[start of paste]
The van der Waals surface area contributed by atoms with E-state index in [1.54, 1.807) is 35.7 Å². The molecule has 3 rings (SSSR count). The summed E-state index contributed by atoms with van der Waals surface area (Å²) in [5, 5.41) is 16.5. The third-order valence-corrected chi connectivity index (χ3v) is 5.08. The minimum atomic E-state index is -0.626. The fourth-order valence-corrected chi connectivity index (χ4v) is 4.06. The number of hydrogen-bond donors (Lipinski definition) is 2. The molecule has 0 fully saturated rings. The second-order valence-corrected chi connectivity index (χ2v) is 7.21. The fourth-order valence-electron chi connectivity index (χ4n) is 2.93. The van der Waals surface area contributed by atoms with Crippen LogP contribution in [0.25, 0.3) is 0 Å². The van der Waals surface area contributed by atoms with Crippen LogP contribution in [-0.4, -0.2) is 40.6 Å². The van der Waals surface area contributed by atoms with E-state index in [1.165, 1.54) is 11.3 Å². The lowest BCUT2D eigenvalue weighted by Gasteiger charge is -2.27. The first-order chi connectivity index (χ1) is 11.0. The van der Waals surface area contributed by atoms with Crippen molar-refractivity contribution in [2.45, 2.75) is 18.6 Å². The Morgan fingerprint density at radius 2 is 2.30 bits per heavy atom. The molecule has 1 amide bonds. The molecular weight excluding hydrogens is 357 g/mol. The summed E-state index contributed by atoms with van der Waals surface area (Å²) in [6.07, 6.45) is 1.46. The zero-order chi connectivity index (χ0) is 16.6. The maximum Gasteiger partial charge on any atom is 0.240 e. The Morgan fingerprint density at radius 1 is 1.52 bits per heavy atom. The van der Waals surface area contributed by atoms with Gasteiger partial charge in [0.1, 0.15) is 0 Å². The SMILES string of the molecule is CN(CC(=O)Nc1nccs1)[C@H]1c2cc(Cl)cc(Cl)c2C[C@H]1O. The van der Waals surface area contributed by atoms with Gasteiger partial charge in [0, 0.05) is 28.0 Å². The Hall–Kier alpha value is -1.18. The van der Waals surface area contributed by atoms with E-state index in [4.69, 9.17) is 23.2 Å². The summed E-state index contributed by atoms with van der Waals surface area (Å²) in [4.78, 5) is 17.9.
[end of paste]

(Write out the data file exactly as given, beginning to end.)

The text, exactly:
The van der Waals surface area contributed by atoms with E-state index in [1.54, 1.807) is 35.7 Å². The molecule has 3 rings (SSSR count). The summed E-state index contributed by atoms with van der Waals surface area (Å²) in [5, 5.41) is 16.5. The third-order valence-corrected chi connectivity index (χ3v) is 5.08. The minimum atomic E-state index is -0.626. The fourth-order valence-corrected chi connectivity index (χ4v) is 4.06. The number of hydrogen-bond donors (Lipinski definition) is 2. The molecule has 0 fully saturated rings. The second-order valence-corrected chi connectivity index (χ2v) is 7.21. The fourth-order valence-electron chi connectivity index (χ4n) is 2.93. The van der Waals surface area contributed by atoms with Crippen LogP contribution in [0.25, 0.3) is 0 Å². The van der Waals surface area contributed by atoms with Crippen LogP contribution in [-0.4, -0.2) is 40.6 Å². The van der Waals surface area contributed by atoms with E-state index in [1.165, 1.54) is 11.3 Å². The lowest BCUT2D eigenvalue weighted by Gasteiger charge is -2.27. The first-order chi connectivity index (χ1) is 11.0. The van der Waals surface area contributed by atoms with Crippen molar-refractivity contribution in [2.45, 2.75) is 18.6 Å². The Morgan fingerprint density at radius 2 is 2.30 bits per heavy atom. The molecule has 1 amide bonds. The molecular weight excluding hydrogens is 357 g/mol. The summed E-state index contributed by atoms with van der Waals surface area (Å²) in [6.07, 6.45) is 1.46. The zero-order chi connectivity index (χ0) is 16.6. The maximum Gasteiger partial charge on any atom is 0.240 e. The Morgan fingerprint density at radius 1 is 1.52 bits per heavy atom. The van der Waals surface area contributed by atoms with Gasteiger partial charge in [0.1, 0.15) is 0 Å². The SMILES string of the molecule is CN(CC(=O)Nc1nccs1)[C@H]1c2cc(Cl)cc(Cl)c2C[C@H]1O. The van der Waals surface area contributed by atoms with Gasteiger partial charge in [0, 0.05) is 28.0 Å². The Hall–Kier alpha value is -1.18. The van der Waals surface area contributed by atoms with E-state index in [4.69, 9.17) is 23.2 Å². The summed E-state index contributed by atoms with van der Waals surface area (Å²) in [4.78, 5) is 17.9.